I think sometimes you just want to join in on something special, cheering “Go, go, go! You go girl!”

And just like that, a little international friendship was born. Sisters across the world.

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The USA ladies shared their prayers and financial support for the retreat, which was a special encouragement for my ladies group here.

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This is a group photo from our retreat last month.

My friend Marie shared a devotion from God’s Word to get the morning started.

And then my friend Hannatou, who is a gynecologist, taught us about women’s health, as well as what the Bible teaches us about our value as human beings and taking care of our bodies. It was practical and also courageous. These topics are taboo here. Mothers do not talk to their daughters about these things – even here in the city and in Christian families. (I heard about a young girl, only 15, who became pregnant even though she didn’t know how!)

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We were able to have a lovely lunch together, including delicious “capitaine” (fish) and many other delights! It was a special feast.

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It is true, women around the world continue to battle against oppression, diminishment and abuse. It is overwhelming to think about solving that problem! But we can all invest in women right where we live. Remind them there is an undeniable truth about the beauty of being a woman.

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One of our activities this month was to visit a local orphanage, have lunch and share some love with the kids.

When God created the first woman, Eve, from Adam’s rib, He didn’t give her a second-rate life. He didn’t relegate her to be a wallflower on the sidelines. Many people struggle to understand the meaning for words like “submission”, but further study of God’s Word and understanding of God’s heart reveals her importance, her great role here on earth.

This topic – the equality of women – is a core teaching in our marriage ministry here in Niger. We are learning that many of the most fundamental problems arise from this cultural and un-Biblical diminishment of women. I pray that we can continue to share God’s truth and love in a way that breaks through these barriers for women here in our community, and then to the next generations.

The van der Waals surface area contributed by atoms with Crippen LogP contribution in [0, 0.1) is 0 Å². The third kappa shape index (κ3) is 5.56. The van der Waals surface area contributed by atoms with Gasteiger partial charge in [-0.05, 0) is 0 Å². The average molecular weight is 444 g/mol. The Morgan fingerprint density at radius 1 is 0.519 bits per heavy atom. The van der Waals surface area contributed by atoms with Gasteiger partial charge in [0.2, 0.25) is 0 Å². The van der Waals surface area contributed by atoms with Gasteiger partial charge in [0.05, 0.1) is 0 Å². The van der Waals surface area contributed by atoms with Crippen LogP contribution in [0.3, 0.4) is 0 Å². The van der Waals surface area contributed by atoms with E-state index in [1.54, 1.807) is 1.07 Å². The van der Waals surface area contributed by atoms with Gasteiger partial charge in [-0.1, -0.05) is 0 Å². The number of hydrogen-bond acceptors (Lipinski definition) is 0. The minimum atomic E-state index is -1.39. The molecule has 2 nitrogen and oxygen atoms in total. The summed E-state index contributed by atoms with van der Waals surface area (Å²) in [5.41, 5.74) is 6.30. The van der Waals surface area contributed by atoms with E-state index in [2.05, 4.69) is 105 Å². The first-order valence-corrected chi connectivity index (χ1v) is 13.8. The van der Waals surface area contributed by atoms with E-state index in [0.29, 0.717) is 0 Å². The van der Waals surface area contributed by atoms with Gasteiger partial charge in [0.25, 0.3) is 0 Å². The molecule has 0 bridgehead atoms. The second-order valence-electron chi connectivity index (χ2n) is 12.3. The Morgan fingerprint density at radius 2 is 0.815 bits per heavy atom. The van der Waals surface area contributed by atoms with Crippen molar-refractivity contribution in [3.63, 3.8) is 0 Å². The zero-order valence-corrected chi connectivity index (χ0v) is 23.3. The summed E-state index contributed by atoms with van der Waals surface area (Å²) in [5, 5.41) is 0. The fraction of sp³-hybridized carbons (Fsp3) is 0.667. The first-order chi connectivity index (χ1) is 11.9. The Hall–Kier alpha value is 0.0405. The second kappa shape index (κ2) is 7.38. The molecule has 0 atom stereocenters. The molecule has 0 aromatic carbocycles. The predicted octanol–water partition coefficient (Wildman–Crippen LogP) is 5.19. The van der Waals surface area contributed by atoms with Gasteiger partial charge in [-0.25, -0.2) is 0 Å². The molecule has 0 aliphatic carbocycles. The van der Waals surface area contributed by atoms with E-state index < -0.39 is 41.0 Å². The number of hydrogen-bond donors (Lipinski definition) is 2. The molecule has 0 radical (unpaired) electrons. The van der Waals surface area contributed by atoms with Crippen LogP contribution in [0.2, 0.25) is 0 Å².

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Snapshot: the Niger River, our next door neighbor

Our family lives next to the Niger River. Literally, just on the other side of our compound walls, is about 25 yards of marshy riverbank leading up to the dike which keeps the waters of this principal river of West Africa from flooding our part of the city. And though I have mentioned this river many times, I imagine that most of you don’t know much about this important body of water.

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Photo credit: Deborah Knight. We call these the “pumpkin boats”, for obvious reasons.

The Niger River is the third longest river in all of Africa, coming in behind the Nile and Congo Rivers. (4,180 km or 2,597 mi long) It begins in the Guinea Highlands and flows into the Atlantic Ocean’s Gulf of New Guinea.

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Image credit: wikipedia

The Niger river takes a highly unusual path through West Africa. Although it begins just 150 miles from the Atlantic Ocean, this important source of water flows inland. From there it flows north into Mali and then south through Niger, Nigeria and then eventually spilling into the Atlantic.

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Photo credit: Deborah Knight. These boys are walking through a riverside garden.

There are 36 families of freshwater fish and 250 species living in these waters, 20 of which are found nowhere else on earth but right here in the Niger River. For example, The West African Manatee, which now faces extinction, lives here.